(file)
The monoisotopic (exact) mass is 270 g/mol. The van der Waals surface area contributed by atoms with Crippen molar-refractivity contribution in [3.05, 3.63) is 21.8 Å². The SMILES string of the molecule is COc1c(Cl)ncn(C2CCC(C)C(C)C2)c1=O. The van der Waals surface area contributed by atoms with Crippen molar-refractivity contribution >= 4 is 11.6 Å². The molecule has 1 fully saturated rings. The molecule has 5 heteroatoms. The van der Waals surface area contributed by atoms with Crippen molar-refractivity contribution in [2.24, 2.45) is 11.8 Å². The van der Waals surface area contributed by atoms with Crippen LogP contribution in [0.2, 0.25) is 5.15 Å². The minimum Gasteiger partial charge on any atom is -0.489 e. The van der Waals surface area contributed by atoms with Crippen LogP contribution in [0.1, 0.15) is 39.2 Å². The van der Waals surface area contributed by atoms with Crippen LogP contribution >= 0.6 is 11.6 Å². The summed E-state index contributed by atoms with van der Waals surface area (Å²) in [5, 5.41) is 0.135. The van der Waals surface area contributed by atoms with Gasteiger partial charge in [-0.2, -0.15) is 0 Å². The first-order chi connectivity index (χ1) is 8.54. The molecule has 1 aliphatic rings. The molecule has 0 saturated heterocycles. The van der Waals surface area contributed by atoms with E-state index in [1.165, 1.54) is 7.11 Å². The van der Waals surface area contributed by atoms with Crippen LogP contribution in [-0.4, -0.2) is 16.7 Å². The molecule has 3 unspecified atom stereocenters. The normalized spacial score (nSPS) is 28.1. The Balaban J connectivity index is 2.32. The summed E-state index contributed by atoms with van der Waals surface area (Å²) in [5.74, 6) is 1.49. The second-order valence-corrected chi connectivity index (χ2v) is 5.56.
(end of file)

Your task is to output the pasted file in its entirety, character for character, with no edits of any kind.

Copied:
The monoisotopic (exact) mass is 270 g/mol. The van der Waals surface area contributed by atoms with Crippen molar-refractivity contribution in [3.05, 3.63) is 21.8 Å². The SMILES string of the molecule is COc1c(Cl)ncn(C2CCC(C)C(C)C2)c1=O. The van der Waals surface area contributed by atoms with Crippen molar-refractivity contribution >= 4 is 11.6 Å². The molecule has 1 fully saturated rings. The molecule has 5 heteroatoms. The van der Waals surface area contributed by atoms with Crippen molar-refractivity contribution in [2.24, 2.45) is 11.8 Å². The van der Waals surface area contributed by atoms with Crippen LogP contribution in [0.2, 0.25) is 5.15 Å². The minimum Gasteiger partial charge on any atom is -0.489 e. The van der Waals surface area contributed by atoms with Crippen LogP contribution in [0.1, 0.15) is 39.2 Å². The van der Waals surface area contributed by atoms with Crippen LogP contribution >= 0.6 is 11.6 Å². The summed E-state index contributed by atoms with van der Waals surface area (Å²) in [5, 5.41) is 0.135. The van der Waals surface area contributed by atoms with Gasteiger partial charge in [-0.2, -0.15) is 0 Å². The first-order chi connectivity index (χ1) is 8.54. The molecule has 1 aliphatic rings. The molecule has 0 saturated heterocycles. The van der Waals surface area contributed by atoms with E-state index in [1.165, 1.54) is 7.11 Å². The van der Waals surface area contributed by atoms with Crippen LogP contribution in [-0.4, -0.2) is 16.7 Å². The molecule has 3 unspecified atom stereocenters. The normalized spacial score (nSPS) is 28.1. The Balaban J connectivity index is 2.32. The summed E-state index contributed by atoms with van der Waals surface area (Å²) in [5.74, 6) is 1.49. The second-order valence-corrected chi connectivity index (χ2v) is 5.56.